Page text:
A rattlesnake makes its way across the Six Flags Magic Mountain parking lot. Katharine Lotze/Signal
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Everywhere I go the snakes always find me.

When I was a kid, my brother would chase me around the yard with garter snakes he caught, and that’s probably where it started: my irrational, overwhelming fear of snakes.

And they follow me, wherever I go.

I tried to relieve my fear of snakes through education. I watched nature documentaries on National Geographic, and read all about snakes via the dial-up internet when that was still considered pretty fast. I truly did want to make them less scary by learning more about them. But it didn’t work.

One summer, I started up my car in the driveway, and went back inside to hurry my mom along. When we returned to the car, there was a baby rattlesnake curled outside my driver’s side door. I’m not sure where he came from, but he wasn’t there when I’d come outside the first time.

My mom decided, since we were in a hurry, and the snake wouldn’t move, and instead was moving into a striking position, that we’d dispatch him the old fashioned way. She grabbed a large rock, and threw it down at the snake as hard as she could.

On hikes, vacations, and sometimes just at work, the snakes find me. I’m sure, at this rate, that they can smell my fear. I’m also sure that if I were to be sorted into a Hogwarts house, I’d be mistakenly put into Slytherin instead of Griffyndor.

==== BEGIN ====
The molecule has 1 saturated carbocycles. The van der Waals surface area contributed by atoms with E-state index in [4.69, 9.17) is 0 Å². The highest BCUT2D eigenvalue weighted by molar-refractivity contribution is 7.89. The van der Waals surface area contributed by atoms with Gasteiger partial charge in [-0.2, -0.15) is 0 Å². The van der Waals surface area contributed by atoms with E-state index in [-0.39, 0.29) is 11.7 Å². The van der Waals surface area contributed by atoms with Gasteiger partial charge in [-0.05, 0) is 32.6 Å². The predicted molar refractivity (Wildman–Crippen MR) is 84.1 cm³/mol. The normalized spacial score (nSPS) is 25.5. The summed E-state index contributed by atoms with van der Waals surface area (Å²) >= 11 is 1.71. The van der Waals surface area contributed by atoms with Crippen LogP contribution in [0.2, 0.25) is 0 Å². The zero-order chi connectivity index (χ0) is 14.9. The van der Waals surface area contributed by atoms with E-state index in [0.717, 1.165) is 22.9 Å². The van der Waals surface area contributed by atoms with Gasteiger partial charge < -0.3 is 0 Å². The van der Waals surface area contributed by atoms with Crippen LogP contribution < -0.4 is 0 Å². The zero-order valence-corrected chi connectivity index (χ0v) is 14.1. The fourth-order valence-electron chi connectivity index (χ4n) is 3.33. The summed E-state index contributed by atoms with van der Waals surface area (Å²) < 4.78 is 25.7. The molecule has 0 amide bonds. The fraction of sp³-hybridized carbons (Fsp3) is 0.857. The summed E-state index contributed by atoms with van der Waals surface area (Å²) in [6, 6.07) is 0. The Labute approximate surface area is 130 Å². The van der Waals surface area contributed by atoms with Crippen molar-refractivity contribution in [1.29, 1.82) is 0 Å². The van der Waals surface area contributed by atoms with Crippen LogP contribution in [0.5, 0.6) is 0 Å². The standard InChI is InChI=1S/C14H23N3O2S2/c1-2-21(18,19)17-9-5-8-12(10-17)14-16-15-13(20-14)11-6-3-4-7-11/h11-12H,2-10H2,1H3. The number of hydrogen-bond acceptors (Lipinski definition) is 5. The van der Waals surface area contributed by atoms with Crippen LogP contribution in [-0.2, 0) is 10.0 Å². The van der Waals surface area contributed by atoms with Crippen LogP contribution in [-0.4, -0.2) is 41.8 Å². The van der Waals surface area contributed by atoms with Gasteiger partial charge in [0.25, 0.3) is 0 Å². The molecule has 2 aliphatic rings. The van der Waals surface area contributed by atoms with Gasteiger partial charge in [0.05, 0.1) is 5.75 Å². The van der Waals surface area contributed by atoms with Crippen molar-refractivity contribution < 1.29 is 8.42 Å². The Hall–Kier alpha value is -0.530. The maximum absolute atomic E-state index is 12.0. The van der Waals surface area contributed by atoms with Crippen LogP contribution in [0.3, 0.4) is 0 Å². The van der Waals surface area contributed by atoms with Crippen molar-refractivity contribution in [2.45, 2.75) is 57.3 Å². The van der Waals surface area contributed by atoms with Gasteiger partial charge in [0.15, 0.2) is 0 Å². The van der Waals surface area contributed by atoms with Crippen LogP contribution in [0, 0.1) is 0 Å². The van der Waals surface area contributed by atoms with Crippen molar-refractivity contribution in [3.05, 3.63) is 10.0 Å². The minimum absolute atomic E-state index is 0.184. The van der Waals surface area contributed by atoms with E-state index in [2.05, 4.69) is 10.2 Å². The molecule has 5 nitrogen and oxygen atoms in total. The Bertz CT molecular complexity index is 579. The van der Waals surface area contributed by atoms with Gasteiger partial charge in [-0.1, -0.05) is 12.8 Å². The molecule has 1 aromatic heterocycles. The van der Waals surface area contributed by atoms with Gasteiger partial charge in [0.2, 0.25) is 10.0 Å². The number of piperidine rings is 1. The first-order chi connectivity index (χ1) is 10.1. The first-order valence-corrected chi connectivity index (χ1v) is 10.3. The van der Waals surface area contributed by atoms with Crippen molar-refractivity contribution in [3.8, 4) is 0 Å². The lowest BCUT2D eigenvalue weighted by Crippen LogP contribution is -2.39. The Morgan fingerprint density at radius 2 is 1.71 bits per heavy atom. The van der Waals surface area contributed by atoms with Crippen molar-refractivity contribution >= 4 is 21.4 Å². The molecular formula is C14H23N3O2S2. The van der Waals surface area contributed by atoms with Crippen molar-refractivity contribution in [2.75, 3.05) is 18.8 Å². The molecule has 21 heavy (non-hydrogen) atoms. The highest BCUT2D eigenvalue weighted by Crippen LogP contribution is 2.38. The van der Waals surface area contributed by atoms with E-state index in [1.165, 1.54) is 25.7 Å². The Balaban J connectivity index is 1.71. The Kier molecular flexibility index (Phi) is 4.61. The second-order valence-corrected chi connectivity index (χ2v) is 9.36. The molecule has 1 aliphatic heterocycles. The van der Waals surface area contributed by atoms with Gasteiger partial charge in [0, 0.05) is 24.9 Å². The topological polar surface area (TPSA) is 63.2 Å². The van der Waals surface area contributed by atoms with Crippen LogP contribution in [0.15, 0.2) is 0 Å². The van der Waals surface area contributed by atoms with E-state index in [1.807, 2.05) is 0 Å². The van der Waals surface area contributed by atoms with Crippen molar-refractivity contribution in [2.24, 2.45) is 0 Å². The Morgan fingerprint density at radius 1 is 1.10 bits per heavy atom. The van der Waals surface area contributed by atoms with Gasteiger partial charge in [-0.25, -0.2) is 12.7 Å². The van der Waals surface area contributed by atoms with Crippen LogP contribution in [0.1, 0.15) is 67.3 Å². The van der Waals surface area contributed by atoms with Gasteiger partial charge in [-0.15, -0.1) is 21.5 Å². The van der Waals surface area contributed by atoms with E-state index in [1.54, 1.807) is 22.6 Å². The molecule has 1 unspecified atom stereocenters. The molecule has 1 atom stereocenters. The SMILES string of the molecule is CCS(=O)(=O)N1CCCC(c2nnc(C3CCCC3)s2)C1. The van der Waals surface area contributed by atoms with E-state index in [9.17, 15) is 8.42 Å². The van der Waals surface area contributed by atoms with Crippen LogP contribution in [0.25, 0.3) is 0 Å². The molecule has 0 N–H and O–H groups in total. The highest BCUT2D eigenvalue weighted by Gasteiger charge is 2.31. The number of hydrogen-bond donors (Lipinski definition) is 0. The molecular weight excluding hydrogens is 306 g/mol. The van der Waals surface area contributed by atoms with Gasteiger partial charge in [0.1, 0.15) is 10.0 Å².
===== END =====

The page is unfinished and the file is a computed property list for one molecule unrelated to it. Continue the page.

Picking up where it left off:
The first time I hiked Towsley Canyon, a big, black rattlesnake made his way across the trail just feet from me. He didn’t pay me any mind; he just moved slowly uphill, presumably on his way to sunbathe. I was on the clock, hunting for feature art of wildflowers and hikers, and lugging two heavy cameras around. I was so frozen with fear that I’d be stuck for hours with an immobile snake across the trail that I didn’t even think to take a photo. He did move though, and I leapt over the spot in the trail he’d used with a personal record in the long jump.

The first time I traveled abroad, I went to Bolivia. And not just to La Paz, which is probably so high in elevation that there aren’t any snakes. No, we went to the jungle. To look for jaguars. And sail the Amazon. If there was a place that you could pretty much guarantee a snake would find me, that would be it. In fact, when we arrived, our guide informed us that his group had seen a very rare, very poisonous albino viper just the week before, right outside the camp!

We didn’t see a single jaguar in our four-day trek, but sure enough, a snake found me.

During a short hike in the dry jungle of eastern Bolivia, I saw a branch that looked just too shiny out of the corner of my eye. Lying on a branch and reaching down to the ground was a shiny, black snake. I shouted. Our guide turned around, and I could barely get the words out to tell him what it was.

I pointed.

“Snake!”

Our guide attempted to grab the snake, but it was too quick, and disappeared into the forest in seconds. He assured me that those kinds of snakes do like to bite, but they aren’t poisonous.

But I don’t need to travel to exotic tropical jungles to be snuck up on by a snake. Nope – they find me just about anywhere, including on my way to a photo assignment at Six Flags Magic Mountain. No jungle walks, or canyon hikes; just a stroll from my car in the parking lot, to the gate, and they found me.

Just across the parking lot came slithering one of their legless sentinels, headed right for me. I didn’t let fear get the better of me this time, and I returned to the office with proof that, yes, snakes are following me.

 

 

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Katharine Lotze
Katharine Lotze is a photojournalist and columnist at the Signal, and can be found photographing daily life in Santa Clarita, or writing personal essays about her own daily life.
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